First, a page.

Craig Wisner

One Breath, Again.

The simplicity of the haiku: I have never been interested in a syllable-count, but in the poetic beauty that can be expressed within a single breath.  The “single breath” approach has always struck me as a more organic form.

Now I contemplate the freedive, a physical expression of what can be done, seen, experienced- all within a single breath.

Lungs compress, the heart rate slows, capillaries restrict blood to the limbs, and the mind fights, thrashes, chasing itself in circles, compelled in distinctly different directions; the life-preserving drive to breathe pitted against the desire not to.


When doing Kendo in Japan, I was invited to a dinner at the dojo in honor of a visiting master.  While sitting at the table, eating, and drinking beer, he asked why I wanted to come to Japan.  I mentioned my love of Japanese ceramics, my studies as a potter, and something about an interest in Zen Buddhism.

“Zen?” he asked.  “I can teach you Zen.”

He instructed me stand and leave the table, leading me a few feet away to the main hardwood practice floor.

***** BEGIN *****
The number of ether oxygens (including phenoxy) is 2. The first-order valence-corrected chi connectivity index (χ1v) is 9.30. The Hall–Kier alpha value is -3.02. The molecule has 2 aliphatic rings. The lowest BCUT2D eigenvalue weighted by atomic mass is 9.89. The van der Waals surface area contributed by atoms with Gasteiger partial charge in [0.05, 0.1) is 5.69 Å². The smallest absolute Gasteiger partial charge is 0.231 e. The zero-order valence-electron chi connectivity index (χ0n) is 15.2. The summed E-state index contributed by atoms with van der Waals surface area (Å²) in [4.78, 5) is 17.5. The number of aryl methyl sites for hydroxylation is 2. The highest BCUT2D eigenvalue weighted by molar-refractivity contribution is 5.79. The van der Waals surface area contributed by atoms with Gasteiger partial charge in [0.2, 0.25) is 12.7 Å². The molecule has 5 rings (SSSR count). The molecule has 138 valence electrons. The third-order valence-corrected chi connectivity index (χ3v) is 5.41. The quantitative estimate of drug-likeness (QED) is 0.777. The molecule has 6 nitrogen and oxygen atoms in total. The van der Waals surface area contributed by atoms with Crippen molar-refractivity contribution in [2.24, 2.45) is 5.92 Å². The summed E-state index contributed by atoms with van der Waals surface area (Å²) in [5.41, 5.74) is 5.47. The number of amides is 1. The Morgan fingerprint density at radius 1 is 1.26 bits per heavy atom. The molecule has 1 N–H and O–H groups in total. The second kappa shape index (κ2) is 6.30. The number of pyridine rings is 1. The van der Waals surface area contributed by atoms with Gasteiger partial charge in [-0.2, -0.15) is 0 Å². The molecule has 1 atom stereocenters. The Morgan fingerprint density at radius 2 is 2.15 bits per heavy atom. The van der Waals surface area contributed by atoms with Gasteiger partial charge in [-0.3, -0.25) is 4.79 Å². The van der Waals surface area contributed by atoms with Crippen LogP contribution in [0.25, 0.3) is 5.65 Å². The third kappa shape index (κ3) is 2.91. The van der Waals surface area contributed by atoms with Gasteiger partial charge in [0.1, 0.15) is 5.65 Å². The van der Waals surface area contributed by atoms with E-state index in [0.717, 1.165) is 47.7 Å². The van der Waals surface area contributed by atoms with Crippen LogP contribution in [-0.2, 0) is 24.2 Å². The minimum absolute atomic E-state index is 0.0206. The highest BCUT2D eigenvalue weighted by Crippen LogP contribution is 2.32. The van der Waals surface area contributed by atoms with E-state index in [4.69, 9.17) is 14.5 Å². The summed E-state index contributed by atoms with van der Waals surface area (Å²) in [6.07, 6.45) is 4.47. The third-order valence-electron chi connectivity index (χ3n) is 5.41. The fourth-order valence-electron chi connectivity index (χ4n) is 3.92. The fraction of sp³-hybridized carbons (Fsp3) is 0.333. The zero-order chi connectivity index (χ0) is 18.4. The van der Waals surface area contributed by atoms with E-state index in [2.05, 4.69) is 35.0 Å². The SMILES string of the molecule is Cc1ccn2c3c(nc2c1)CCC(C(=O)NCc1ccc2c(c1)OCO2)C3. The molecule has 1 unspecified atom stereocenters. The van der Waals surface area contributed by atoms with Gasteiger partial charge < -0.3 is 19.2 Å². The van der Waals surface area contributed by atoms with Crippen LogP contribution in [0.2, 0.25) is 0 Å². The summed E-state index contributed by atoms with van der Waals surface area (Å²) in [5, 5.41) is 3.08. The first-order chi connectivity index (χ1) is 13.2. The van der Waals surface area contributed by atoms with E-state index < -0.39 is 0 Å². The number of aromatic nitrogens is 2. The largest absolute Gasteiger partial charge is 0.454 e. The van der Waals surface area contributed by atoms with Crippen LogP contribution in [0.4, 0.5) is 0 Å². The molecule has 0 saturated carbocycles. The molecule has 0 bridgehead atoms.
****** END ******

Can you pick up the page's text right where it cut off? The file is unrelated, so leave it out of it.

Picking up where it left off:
“Sit, on your knees, like this.”  He carefully positioned my legs.

“Back straight, eyes slightly down, not opened, not closed.  Hold your hands like this.”  He positioned my hands and body.

“Good.  Now stay there.”  He walked away and joined the dinner party, greeted with laughter from the table.

I played along.  I played along for a long time, likely longer than I should have.  But this was a respected man and I didn’t want to move until he said so.

He returned, slapped me on the back of the head, and asked, laughing “How do you like Zen?  Zen is hurting knees, hurting back, hurting neck.  Want more Zen?”

I politely declined and was welcomed back to the table with more laughs and another round of beer.


Forty-five feet down, drifting weightless, to and fro in the surge of the tide.

Perhaps Zen is also swimming into the darkness while fighting the urge to breathe.  Perhaps it is forgetting.


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